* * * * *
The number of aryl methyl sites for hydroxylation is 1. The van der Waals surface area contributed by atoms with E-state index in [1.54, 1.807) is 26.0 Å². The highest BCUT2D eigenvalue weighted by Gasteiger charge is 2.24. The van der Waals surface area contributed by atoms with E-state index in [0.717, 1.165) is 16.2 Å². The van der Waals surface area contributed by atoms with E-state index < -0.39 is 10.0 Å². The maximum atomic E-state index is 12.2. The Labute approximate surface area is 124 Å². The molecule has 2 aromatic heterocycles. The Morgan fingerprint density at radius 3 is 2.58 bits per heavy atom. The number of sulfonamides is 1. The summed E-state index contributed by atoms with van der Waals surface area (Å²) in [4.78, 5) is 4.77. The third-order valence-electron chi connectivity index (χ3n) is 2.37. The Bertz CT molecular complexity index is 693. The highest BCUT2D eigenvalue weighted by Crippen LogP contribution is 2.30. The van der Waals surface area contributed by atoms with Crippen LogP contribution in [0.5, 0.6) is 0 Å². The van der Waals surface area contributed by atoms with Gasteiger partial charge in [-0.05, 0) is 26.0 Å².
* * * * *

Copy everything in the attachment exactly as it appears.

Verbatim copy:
The number of aryl methyl sites for hydroxylation is 1. The van der Waals surface area contributed by atoms with E-state index in [1.54, 1.807) is 26.0 Å². The highest BCUT2D eigenvalue weighted by Gasteiger charge is 2.24. The van der Waals surface area contributed by atoms with E-state index in [0.717, 1.165) is 16.2 Å². The van der Waals surface area contributed by atoms with E-state index < -0.39 is 10.0 Å². The maximum atomic E-state index is 12.2. The Labute approximate surface area is 124 Å². The molecule has 2 aromatic heterocycles. The Morgan fingerprint density at radius 3 is 2.58 bits per heavy atom. The number of sulfonamides is 1. The summed E-state index contributed by atoms with van der Waals surface area (Å²) in [4.78, 5) is 4.77. The third-order valence-electron chi connectivity index (χ3n) is 2.37. The Bertz CT molecular complexity index is 693. The highest BCUT2D eigenvalue weighted by Crippen LogP contribution is 2.30. The van der Waals surface area contributed by atoms with Crippen LogP contribution in [0.5, 0.6) is 0 Å². The van der Waals surface area contributed by atoms with Gasteiger partial charge in [-0.05, 0) is 26.0 Å².